I returned home from that lunch and promptly cried buckets of tears. Zach and I discussed, at length, whether or not we thought this friend was correct in his assessment of me. My dear husband reassured me repeatedly that I would not hinder his career in anyway, which, I'll admit, I only half believed. I didn't choose this life. I married a man who was going to school for business. When we got married we both only worked part time at the church, helping with the youth. There was a time when Zach worked full-time in sales, both of us thinking that this was his future. I never would have thought that God would call him into full time ministry.
Since that afternoon three years ago, I have met many Pastor spouses. Each one has taught me that there is no one way to live this life. Each one is different in personality, in gifts, in weaknesses. Each one has a different opinion of their role in the church and in the ministry of their pastor spouse. I've been told by more experienced spouses that I have permission to choose my own path. True, not everyone in the church we are sent to will like me, not everyone will agree with my chosen path, regardless of what it is. You simply can not please everyone all of the time.
Still, with this knowledge and with these great mentors in my own life, the insecurity persists. I have not been able to rid myself of the voice of that friend, hearing it in the back of my mind each and every day. There have been moments, times of despair and uncertainty, that I lament "I am not cut out for this life!" I cry out to God,"How could Zach be so obviously called to ministry, to being a Pastor, and I am not called to go with him?!" These moments occur more often than I would like to admit.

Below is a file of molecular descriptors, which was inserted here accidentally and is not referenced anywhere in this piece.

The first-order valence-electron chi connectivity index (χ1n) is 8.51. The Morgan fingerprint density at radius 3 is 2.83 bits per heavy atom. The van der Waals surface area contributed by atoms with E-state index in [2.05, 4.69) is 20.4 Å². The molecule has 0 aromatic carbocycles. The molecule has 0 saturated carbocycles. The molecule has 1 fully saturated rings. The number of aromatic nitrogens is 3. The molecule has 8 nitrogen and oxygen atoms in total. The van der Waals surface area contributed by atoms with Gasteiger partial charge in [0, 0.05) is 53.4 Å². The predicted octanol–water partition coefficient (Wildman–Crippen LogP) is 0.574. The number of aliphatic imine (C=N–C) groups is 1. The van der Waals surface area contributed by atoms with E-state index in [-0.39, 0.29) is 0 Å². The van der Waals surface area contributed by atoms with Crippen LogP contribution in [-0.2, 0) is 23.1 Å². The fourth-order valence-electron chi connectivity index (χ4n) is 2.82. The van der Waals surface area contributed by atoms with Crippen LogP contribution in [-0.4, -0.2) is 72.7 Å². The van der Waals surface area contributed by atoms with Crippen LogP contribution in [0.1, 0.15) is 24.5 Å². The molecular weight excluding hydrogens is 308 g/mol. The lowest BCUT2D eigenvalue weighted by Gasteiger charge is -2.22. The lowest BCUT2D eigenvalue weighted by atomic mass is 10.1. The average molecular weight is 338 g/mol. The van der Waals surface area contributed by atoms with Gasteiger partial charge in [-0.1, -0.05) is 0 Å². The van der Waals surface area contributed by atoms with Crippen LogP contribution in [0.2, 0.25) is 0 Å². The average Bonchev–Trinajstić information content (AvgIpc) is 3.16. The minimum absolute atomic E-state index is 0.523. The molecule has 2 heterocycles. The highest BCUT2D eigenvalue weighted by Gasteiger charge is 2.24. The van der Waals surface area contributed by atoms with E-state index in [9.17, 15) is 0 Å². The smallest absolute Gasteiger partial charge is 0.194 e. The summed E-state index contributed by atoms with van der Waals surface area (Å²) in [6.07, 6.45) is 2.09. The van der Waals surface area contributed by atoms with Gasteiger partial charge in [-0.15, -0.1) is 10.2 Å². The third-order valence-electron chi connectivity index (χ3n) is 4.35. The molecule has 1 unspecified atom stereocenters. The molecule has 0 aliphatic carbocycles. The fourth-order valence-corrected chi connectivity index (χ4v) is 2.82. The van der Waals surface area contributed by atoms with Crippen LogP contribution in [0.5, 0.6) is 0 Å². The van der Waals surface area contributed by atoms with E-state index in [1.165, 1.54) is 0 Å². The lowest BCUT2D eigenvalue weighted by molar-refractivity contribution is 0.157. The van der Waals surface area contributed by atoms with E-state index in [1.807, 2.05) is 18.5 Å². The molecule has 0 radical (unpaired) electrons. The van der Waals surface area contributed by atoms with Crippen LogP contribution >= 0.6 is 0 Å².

However, last week I was able to go to the Annual Conference of the New Mexico United Methodist Churches. This was my first time at Conference and I quite enjoyed it, despite the long business sessions. There was a special speaker at Conference, Pastor Jorge Acevedo, who said quite a few things that was life giving to me. One such thing was, "Comparison is not of the devil, it is the devil." I would imagine that all of us are guilty of comparing ourselves with others. It doesn't usually lead to anything good. Pastor Acevedo had many good things to say, particularly at the Ordination Service. I found myself getting inspired, inspired to do ministry. Inspired to do ministry with my husband, excited and emotional, thinking of the day when he will finally be ordained. Then, like a light turning on, sitting in that service, it occurred to me. I am called to this life. Sure, my calling looks nothing like Zach's, and it looks nothing like the spouses of other Pastor's, but it's a calling all the same. I know I help Zach do ministry when I am at home with the kids feeling useless. I help when he can go where he needs to go, do what he needs to do, and he knows that I have things handled at home. I help when I support him unconditionally, when he knows I am willing to go with him wherever his ministry takes him. I must stand firm in the faith that God has called all of us, in some fashion, and I must not be tempted to compare my calling with others. I also must remember that as we continue along our paths, the view will change but the destination is unwavering.
I can not promise that I will not have moments of insecurity, of doubt, of worry, moments where I compare myself with someone else. I can not promise that everyone will like me or agree with my choices. I can only continue on the best that I know how, hand in hand with my husband, in the full and comforting embrace of our Father, enveloped in the unending and unwavering grace that is offered to us all.
May I please offer a plea to all my church going friends, laity and clergy both, to stop comparing, but to love one another, encourage and uphold the calling in one another, even if it looks different that what we expect or desire? Thank you for reading. It means more to me than you know.